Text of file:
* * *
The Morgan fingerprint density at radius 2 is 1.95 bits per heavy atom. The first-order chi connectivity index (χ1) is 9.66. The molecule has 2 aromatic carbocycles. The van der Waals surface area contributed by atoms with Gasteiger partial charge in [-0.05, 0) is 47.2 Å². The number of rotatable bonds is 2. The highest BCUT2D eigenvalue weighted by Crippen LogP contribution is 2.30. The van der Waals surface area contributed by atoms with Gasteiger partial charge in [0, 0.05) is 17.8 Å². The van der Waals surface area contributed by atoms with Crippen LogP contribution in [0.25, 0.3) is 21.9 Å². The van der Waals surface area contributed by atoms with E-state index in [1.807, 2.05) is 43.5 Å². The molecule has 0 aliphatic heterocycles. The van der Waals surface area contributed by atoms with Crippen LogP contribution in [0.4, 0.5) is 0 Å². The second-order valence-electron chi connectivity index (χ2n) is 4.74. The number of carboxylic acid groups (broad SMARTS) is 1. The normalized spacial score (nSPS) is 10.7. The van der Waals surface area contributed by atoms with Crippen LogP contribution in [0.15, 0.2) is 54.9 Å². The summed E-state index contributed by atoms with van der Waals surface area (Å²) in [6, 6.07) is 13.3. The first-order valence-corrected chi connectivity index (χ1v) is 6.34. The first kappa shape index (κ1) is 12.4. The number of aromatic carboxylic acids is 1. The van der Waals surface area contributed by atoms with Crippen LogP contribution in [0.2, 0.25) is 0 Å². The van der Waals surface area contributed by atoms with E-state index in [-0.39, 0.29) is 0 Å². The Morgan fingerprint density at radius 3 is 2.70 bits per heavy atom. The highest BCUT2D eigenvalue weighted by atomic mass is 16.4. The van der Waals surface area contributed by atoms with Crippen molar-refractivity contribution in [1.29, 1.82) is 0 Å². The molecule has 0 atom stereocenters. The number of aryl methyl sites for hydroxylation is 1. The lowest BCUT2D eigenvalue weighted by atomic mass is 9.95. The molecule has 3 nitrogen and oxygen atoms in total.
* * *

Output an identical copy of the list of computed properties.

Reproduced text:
The Morgan fingerprint density at radius 2 is 1.95 bits per heavy atom. The first-order chi connectivity index (χ1) is 9.66. The molecule has 2 aromatic carbocycles. The van der Waals surface area contributed by atoms with Gasteiger partial charge in [-0.05, 0) is 47.2 Å². The number of rotatable bonds is 2. The highest BCUT2D eigenvalue weighted by Crippen LogP contribution is 2.30. The van der Waals surface area contributed by atoms with Gasteiger partial charge in [0, 0.05) is 17.8 Å². The van der Waals surface area contributed by atoms with Crippen LogP contribution in [0.25, 0.3) is 21.9 Å². The van der Waals surface area contributed by atoms with E-state index in [1.807, 2.05) is 43.5 Å². The molecule has 0 aliphatic heterocycles. The van der Waals surface area contributed by atoms with Crippen LogP contribution in [0.4, 0.5) is 0 Å². The second-order valence-electron chi connectivity index (χ2n) is 4.74. The number of carboxylic acid groups (broad SMARTS) is 1. The normalized spacial score (nSPS) is 10.7. The van der Waals surface area contributed by atoms with Crippen LogP contribution in [0.15, 0.2) is 54.9 Å². The summed E-state index contributed by atoms with van der Waals surface area (Å²) in [6, 6.07) is 13.3. The first-order valence-corrected chi connectivity index (χ1v) is 6.34. The first kappa shape index (κ1) is 12.4. The number of aromatic carboxylic acids is 1. The van der Waals surface area contributed by atoms with Crippen LogP contribution in [0.2, 0.25) is 0 Å². The van der Waals surface area contributed by atoms with E-state index in [-0.39, 0.29) is 0 Å². The Morgan fingerprint density at radius 3 is 2.70 bits per heavy atom. The highest BCUT2D eigenvalue weighted by atomic mass is 16.4. The van der Waals surface area contributed by atoms with Crippen molar-refractivity contribution in [1.29, 1.82) is 0 Å². The molecule has 0 atom stereocenters. The number of aryl methyl sites for hydroxylation is 1. The lowest BCUT2D eigenvalue weighted by atomic mass is 9.95. The molecule has 3 nitrogen and oxygen atoms in total.